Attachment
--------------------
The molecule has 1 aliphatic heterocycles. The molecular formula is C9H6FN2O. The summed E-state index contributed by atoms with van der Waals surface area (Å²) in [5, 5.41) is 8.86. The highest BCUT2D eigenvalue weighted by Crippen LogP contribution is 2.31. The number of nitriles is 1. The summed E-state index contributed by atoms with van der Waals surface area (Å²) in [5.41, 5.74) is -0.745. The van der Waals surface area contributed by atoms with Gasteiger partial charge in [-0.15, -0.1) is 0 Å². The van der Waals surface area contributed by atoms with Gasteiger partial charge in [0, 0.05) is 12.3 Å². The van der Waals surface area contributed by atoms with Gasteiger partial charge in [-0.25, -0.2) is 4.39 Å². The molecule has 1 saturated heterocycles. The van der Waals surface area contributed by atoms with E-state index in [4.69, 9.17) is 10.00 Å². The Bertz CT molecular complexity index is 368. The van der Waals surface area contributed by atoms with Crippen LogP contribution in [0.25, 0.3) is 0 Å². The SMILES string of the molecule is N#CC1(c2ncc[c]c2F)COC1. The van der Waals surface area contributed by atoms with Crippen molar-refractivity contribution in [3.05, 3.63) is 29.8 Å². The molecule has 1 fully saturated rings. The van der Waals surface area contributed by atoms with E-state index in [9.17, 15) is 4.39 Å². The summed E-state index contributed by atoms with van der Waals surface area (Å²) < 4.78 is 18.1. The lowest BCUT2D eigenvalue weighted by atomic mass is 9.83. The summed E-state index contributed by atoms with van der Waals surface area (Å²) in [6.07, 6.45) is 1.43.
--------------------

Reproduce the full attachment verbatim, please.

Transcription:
The molecule has 1 aliphatic heterocycles. The molecular formula is C9H6FN2O. The summed E-state index contributed by atoms with van der Waals surface area (Å²) in [5, 5.41) is 8.86. The highest BCUT2D eigenvalue weighted by Crippen LogP contribution is 2.31. The number of nitriles is 1. The summed E-state index contributed by atoms with van der Waals surface area (Å²) in [5.41, 5.74) is -0.745. The van der Waals surface area contributed by atoms with Gasteiger partial charge in [-0.15, -0.1) is 0 Å². The van der Waals surface area contributed by atoms with Gasteiger partial charge in [0, 0.05) is 12.3 Å². The van der Waals surface area contributed by atoms with Gasteiger partial charge in [-0.25, -0.2) is 4.39 Å². The molecule has 1 saturated heterocycles. The van der Waals surface area contributed by atoms with E-state index in [4.69, 9.17) is 10.00 Å². The Bertz CT molecular complexity index is 368. The van der Waals surface area contributed by atoms with Crippen LogP contribution in [0.25, 0.3) is 0 Å². The SMILES string of the molecule is N#CC1(c2ncc[c]c2F)COC1. The van der Waals surface area contributed by atoms with Crippen molar-refractivity contribution in [3.05, 3.63) is 29.8 Å². The molecule has 1 fully saturated rings. The van der Waals surface area contributed by atoms with E-state index in [9.17, 15) is 4.39 Å². The summed E-state index contributed by atoms with van der Waals surface area (Å²) < 4.78 is 18.1. The lowest BCUT2D eigenvalue weighted by atomic mass is 9.83. The summed E-state index contributed by atoms with van der Waals surface area (Å²) in [6.07, 6.45) is 1.43.